Wednesday, March 22, 2006

Must Read Column on Sallie Mae

by Alan Collinge, activist-turned-pundit (I wrote about him here) of Student Loan Justice, in the Baltimore Sun:


Judging from the weight that Sallie Mae - otherwise known as the SLM Corp. -
throws around inside the Capital Beltway, one has to wonder if Congress has been
fooled as well. Since its privatization began in 1997, Sallie Mae has led a relentless
lobbying effort that has stripped nearly all consumer protections from student

To put it in perspective, Sallie Mae executives gave more than twice as much
to elected officials as Fannie Mae, a mortgage holding company roughly 20 times
larger. And the payoff was huge. Refinancing is now illegal (consolidation is
allowed one loan at a time, but only with the original lender). Bankruptcy is
now off the table for federal and private loans. Huge penalties and fees are
permitted on delinquent debt.


Anonymous said...

STOP WHINING! Many of us had student loans and they helped us pay for college, grad school, etc.

Now we have jobs and are paying back our student loans!

Yeah, maybe I had to forgo the purchase of a Walkman (e.g., Ipod equivalent) or buy a used car instead of a new one - but it was worth it.

I'm tired of people complaining about their sense of entitlement to a free ride!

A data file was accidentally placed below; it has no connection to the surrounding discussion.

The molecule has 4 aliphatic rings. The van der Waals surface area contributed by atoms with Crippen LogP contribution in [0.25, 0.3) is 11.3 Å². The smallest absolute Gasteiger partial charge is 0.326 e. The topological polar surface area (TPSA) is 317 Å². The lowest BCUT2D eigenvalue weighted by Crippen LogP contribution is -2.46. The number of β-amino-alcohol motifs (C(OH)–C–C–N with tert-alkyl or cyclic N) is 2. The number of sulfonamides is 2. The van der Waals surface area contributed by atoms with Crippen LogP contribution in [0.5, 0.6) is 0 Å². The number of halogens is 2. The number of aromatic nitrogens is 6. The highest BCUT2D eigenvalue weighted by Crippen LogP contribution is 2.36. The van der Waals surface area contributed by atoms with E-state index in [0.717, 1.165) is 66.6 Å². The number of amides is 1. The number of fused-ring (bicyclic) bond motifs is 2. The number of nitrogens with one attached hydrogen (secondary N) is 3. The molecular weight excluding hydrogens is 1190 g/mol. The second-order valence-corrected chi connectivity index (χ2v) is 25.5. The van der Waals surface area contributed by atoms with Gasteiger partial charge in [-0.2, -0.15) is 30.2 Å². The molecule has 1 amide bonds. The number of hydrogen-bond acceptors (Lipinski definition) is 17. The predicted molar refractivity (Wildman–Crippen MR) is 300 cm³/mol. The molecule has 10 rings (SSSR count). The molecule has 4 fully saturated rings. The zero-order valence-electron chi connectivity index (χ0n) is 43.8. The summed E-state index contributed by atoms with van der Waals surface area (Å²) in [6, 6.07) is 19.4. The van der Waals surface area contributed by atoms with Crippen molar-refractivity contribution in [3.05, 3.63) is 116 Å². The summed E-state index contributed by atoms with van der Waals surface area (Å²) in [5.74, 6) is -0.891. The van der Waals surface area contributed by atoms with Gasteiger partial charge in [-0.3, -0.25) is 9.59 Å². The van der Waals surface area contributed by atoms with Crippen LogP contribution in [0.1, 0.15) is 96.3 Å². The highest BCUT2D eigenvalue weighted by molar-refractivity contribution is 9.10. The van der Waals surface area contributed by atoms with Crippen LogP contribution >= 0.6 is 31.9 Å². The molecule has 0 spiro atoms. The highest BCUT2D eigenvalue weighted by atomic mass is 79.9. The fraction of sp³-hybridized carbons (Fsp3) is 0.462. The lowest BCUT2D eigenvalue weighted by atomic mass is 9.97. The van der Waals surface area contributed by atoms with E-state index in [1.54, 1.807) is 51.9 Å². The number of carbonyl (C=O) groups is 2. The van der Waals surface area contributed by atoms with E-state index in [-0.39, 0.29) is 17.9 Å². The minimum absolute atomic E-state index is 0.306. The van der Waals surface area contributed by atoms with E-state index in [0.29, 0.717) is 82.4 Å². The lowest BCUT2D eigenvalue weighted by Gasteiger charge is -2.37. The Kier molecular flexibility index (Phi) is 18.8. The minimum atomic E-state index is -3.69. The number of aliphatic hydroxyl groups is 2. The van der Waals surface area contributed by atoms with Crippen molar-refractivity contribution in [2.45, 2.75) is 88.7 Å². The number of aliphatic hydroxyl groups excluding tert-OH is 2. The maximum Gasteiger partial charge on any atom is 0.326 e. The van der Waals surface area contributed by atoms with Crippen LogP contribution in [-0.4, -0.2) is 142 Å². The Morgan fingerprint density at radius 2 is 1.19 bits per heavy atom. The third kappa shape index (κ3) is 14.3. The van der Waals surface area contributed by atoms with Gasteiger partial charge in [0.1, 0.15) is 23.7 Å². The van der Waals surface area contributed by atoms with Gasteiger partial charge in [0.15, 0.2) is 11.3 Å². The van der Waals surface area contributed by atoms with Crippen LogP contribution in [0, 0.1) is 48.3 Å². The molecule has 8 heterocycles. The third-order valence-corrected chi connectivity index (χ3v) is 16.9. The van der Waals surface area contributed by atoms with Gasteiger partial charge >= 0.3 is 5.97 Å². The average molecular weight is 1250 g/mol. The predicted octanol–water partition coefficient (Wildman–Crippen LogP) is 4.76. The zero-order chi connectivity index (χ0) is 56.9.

Anonymous said...

Did you also have to walk up a hill both ways in the snow to get to school?

It's not a sense of entitlement, it's a sense of inclusion. A degree in social work costs the same as an engineering or business degree but the starting salary for a social worker is much less than that of a vehicle design engineer. So, for almost the same cost for education one will earn a lesser return on investment, financially.

Should we then deter students from enrolling in degree/career choices because they may endure financial hardship due to lower starting salary?

By no means am I saying that the gov should give a free education to everyone. I am suggesting that there should be a link between student loan repayment to a grad's income. Which I've been told increases dramatically from high school grad to college grad. So, if the gov was not so shortsighted they would see that if it provides more aid more students would chose to go to college and eventually earn higher wages to which increases income tax revenue.

If the gov is so intent on everyone going to college, students should not be punished for not choosing high paying careers. The gov should not pad it's pocketbook by preying on students who don't have the means to pay for an education up front!

Anonymous said...

The fundamental premise of this book, blog, etc. is that somehow this generation is so put upon compared to prior generations. Give me a break.

I'm all for sliding repayment scales for lower paying jobs, but what I don't understand is the idea of students as victims with banks and the government as culprits. It's nice and dramatic, and may sell books, but people make choices and need to take responsibility for the choices they make.